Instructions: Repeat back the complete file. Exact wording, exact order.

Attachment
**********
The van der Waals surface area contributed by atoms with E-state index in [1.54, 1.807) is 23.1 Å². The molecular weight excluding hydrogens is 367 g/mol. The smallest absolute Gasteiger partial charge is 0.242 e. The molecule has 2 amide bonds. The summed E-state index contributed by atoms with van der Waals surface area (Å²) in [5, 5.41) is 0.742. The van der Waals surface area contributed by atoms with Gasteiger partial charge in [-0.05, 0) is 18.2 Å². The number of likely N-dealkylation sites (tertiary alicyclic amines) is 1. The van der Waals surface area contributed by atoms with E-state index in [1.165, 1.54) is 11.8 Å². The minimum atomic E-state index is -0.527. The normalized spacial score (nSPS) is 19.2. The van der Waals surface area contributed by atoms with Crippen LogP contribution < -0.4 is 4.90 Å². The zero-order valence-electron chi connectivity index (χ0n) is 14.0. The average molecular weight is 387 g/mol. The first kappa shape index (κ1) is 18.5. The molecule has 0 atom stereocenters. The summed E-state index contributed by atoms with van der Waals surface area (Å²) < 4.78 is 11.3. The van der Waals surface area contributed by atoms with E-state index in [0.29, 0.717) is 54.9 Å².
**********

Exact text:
The van der Waals surface area contributed by atoms with E-state index in [1.54, 1.807) is 23.1 Å². The molecular weight excluding hydrogens is 367 g/mol. The smallest absolute Gasteiger partial charge is 0.242 e. The molecule has 2 amide bonds. The summed E-state index contributed by atoms with van der Waals surface area (Å²) in [5, 5.41) is 0.742. The van der Waals surface area contributed by atoms with Gasteiger partial charge in [-0.05, 0) is 18.2 Å². The number of likely N-dealkylation sites (tertiary alicyclic amines) is 1. The van der Waals surface area contributed by atoms with E-state index in [1.165, 1.54) is 11.8 Å². The minimum atomic E-state index is -0.527. The normalized spacial score (nSPS) is 19.2. The van der Waals surface area contributed by atoms with Crippen LogP contribution < -0.4 is 4.90 Å². The zero-order valence-electron chi connectivity index (χ0n) is 14.0. The average molecular weight is 387 g/mol. The first kappa shape index (κ1) is 18.5. The molecule has 0 atom stereocenters. The summed E-state index contributed by atoms with van der Waals surface area (Å²) < 4.78 is 11.3. The van der Waals surface area contributed by atoms with E-state index in [0.29, 0.717) is 54.9 Å².